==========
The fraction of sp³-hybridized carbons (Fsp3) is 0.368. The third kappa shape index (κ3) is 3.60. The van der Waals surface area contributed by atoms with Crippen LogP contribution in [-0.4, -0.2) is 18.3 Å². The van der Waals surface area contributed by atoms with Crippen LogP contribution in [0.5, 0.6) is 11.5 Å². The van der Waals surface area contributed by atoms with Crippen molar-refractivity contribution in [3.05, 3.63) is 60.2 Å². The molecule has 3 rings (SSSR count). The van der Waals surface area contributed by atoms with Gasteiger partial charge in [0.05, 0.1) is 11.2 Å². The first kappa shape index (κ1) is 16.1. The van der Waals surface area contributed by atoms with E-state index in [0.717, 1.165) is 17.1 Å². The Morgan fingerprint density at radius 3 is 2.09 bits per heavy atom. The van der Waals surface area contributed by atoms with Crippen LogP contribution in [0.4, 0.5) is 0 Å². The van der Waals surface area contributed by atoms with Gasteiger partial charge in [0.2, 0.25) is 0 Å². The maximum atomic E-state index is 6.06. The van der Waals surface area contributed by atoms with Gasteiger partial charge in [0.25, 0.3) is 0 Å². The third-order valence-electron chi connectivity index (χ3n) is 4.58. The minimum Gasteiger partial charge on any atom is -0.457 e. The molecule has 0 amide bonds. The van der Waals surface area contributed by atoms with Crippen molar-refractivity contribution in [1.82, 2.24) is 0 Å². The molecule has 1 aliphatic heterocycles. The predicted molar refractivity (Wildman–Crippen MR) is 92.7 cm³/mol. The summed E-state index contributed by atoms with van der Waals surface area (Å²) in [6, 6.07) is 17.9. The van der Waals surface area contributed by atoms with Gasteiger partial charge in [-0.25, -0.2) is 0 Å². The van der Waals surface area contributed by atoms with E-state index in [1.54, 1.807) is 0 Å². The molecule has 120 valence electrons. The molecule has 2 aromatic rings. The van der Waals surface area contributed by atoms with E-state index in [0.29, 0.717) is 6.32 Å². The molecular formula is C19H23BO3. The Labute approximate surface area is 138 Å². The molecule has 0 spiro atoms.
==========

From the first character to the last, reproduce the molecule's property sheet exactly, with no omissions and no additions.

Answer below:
The fraction of sp³-hybridized carbons (Fsp3) is 0.368. The third kappa shape index (κ3) is 3.60. The van der Waals surface area contributed by atoms with Crippen LogP contribution in [-0.4, -0.2) is 18.3 Å². The van der Waals surface area contributed by atoms with Crippen LogP contribution in [0.5, 0.6) is 11.5 Å². The van der Waals surface area contributed by atoms with Crippen molar-refractivity contribution in [3.05, 3.63) is 60.2 Å². The molecule has 3 rings (SSSR count). The van der Waals surface area contributed by atoms with Gasteiger partial charge in [0.05, 0.1) is 11.2 Å². The first kappa shape index (κ1) is 16.1. The van der Waals surface area contributed by atoms with E-state index in [0.717, 1.165) is 17.1 Å². The Morgan fingerprint density at radius 3 is 2.09 bits per heavy atom. The van der Waals surface area contributed by atoms with Crippen LogP contribution in [0.4, 0.5) is 0 Å². The van der Waals surface area contributed by atoms with Gasteiger partial charge in [0.2, 0.25) is 0 Å². The maximum atomic E-state index is 6.06. The van der Waals surface area contributed by atoms with Gasteiger partial charge in [0.25, 0.3) is 0 Å². The third-order valence-electron chi connectivity index (χ3n) is 4.58. The minimum Gasteiger partial charge on any atom is -0.457 e. The molecule has 0 amide bonds. The van der Waals surface area contributed by atoms with Crippen molar-refractivity contribution in [1.82, 2.24) is 0 Å². The molecule has 1 aliphatic heterocycles. The predicted molar refractivity (Wildman–Crippen MR) is 92.7 cm³/mol. The summed E-state index contributed by atoms with van der Waals surface area (Å²) in [6, 6.07) is 17.9. The van der Waals surface area contributed by atoms with Gasteiger partial charge in [-0.25, -0.2) is 0 Å². The van der Waals surface area contributed by atoms with E-state index in [1.54, 1.807) is 0 Å². The molecule has 120 valence electrons. The molecule has 2 aromatic rings. The van der Waals surface area contributed by atoms with E-state index in [0.29, 0.717) is 6.32 Å². The molecular formula is C19H23BO3. The Labute approximate surface area is 138 Å². The molecule has 0 spiro atoms.